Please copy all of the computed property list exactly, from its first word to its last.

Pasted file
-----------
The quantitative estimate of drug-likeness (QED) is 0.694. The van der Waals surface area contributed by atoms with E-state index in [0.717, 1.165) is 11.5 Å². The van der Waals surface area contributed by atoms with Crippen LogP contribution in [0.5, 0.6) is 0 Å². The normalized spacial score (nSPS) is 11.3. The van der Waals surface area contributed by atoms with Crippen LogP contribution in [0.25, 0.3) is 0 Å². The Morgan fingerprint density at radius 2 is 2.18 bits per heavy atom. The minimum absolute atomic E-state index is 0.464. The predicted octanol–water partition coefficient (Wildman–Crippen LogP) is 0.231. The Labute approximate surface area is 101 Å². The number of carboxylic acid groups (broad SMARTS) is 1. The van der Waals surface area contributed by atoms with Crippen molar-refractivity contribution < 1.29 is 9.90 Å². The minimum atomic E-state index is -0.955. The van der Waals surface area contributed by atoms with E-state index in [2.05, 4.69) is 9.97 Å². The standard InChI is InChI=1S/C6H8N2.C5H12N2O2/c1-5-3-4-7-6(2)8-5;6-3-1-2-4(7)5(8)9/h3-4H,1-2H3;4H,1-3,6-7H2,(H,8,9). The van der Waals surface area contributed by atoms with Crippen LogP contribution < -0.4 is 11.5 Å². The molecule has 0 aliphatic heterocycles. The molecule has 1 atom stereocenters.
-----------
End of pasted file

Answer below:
The quantitative estimate of drug-likeness (QED) is 0.694. The van der Waals surface area contributed by atoms with E-state index in [0.717, 1.165) is 11.5 Å². The van der Waals surface area contributed by atoms with Crippen LogP contribution in [0.5, 0.6) is 0 Å². The normalized spacial score (nSPS) is 11.3. The van der Waals surface area contributed by atoms with Crippen LogP contribution in [0.25, 0.3) is 0 Å². The Morgan fingerprint density at radius 2 is 2.18 bits per heavy atom. The minimum absolute atomic E-state index is 0.464. The predicted octanol–water partition coefficient (Wildman–Crippen LogP) is 0.231. The Labute approximate surface area is 101 Å². The number of carboxylic acid groups (broad SMARTS) is 1. The van der Waals surface area contributed by atoms with Crippen molar-refractivity contribution < 1.29 is 9.90 Å². The minimum atomic E-state index is -0.955. The van der Waals surface area contributed by atoms with E-state index in [2.05, 4.69) is 9.97 Å². The standard InChI is InChI=1S/C6H8N2.C5H12N2O2/c1-5-3-4-7-6(2)8-5;6-3-1-2-4(7)5(8)9/h3-4H,1-2H3;4H,1-3,6-7H2,(H,8,9). The van der Waals surface area contributed by atoms with Crippen LogP contribution < -0.4 is 11.5 Å². The molecule has 0 aliphatic heterocycles. The molecule has 1 atom stereocenters.